Northern Ireland environmental crime unit in recruitment drive
Northern Ireland's environmental crime unit is recruiting more investigators which it is claimed will enable a greater crackdown on law-breakers.
But a letter seen by the BBC reveals that even after increasing its staff, the government unit will remain challenged.
The unit was set up three years ago and is responsible to the Department of the Environment.
It should have 41 staff, but presently has just 25.
Many of the vacancies are at senior level.
The DoE told the BBC that the hiring of additional, specialist staff like criminal and financial investigators was currently under way and once completed the unit could expand its work.
A letter sent by the DoE to Stormont's Environment Committee in October explained that although a decision to recruit was taken years ago, the move was delayed because of financial difficulties.
The department said it meant "many issues and cases simply cannot be pursued."
According to the letter, even after the current recruitment drive, the unit will "remain challenged in responding to priorities".
Andrew Ryan, a specialist in environmental law, told the BBC that the unit had tended to focus on "easy wins".
Mr Ryan, who works at the Belfast law firm Tughans, was previously engaged in enforcement for the Environment Agency in England.
He said: "To be fair the unit here is doing the best that it can with the resources it has.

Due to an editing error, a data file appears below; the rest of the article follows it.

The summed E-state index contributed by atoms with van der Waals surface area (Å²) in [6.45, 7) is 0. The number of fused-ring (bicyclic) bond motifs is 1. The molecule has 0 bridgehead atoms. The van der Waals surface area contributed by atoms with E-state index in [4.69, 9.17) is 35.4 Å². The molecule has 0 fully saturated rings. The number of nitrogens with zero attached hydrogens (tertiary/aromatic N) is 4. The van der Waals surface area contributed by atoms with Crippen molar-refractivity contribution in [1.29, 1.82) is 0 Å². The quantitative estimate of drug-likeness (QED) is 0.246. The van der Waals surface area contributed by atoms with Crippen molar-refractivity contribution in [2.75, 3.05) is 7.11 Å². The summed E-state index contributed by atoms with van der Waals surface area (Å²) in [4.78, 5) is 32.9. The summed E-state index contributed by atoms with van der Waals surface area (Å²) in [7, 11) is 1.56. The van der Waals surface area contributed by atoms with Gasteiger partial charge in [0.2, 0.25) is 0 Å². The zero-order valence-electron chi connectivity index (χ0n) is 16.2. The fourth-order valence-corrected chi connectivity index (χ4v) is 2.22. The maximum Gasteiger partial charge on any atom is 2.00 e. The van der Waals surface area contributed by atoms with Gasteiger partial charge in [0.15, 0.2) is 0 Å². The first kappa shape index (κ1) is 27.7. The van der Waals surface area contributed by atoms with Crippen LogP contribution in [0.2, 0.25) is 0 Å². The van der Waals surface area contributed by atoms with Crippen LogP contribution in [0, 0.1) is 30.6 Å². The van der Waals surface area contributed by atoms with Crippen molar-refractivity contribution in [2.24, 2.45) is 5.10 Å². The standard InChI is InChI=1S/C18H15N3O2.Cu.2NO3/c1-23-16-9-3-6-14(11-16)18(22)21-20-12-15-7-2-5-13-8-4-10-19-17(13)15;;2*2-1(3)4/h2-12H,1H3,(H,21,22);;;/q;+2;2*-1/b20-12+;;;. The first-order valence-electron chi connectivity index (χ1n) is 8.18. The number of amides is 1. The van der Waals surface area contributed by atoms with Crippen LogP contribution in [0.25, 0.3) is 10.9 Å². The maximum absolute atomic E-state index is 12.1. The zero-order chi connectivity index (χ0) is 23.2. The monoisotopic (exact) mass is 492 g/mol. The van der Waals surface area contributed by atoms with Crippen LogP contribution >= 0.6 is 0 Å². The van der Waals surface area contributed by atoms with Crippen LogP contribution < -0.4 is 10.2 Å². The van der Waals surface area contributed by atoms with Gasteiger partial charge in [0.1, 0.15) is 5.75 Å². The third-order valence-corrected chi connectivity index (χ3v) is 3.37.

"But there's a distinct lack of enforcement at the bottom and top end of the scale.
"Small fly-tipping offences are not really being dealt with or are the big cases involving serious criminality."
In a statement, the DoE said that historically the unit had been "seriously under-staffed".
"The minister Alex Attwood has taken a very robust stance towards environmental crime, recruiting for 11 posts at present," it said.
"He's also been in active discussions with the Lord Chief Justice to encourage the courts to take this issue much more seriously.
"There will be a much more robust examination on a case by case basis."
The DoE said Mr Attwood was also "firming up planning enforcement and looking to establish an environmental and planning crime unit".
The unit is part of the Northern Ireland Environment Agency which was behind a high-profile prosecution at Downpatrick Crown Court.
The former president of the Ulster Farmers Union, Graham Furey, was fined £20,000 on Thursday after admitting he allowed demolition debris from an old hospital to be buried illegally on land he owned near Downpatrick.
Afterwards, Down District Council said it had yet to decide what action to take over 1,900 tonnes of waste buried by a contractor.
The 54-year-old farmer, from Comber Road in Toye, near Killyleagh, could be liable for clean-up costs estimated at £180,000 if the council decides he must now excavate and remove the waste.
A spokeswoman for the council said: "We will make contact with and be working with the other agencies to address the matter in the New Year."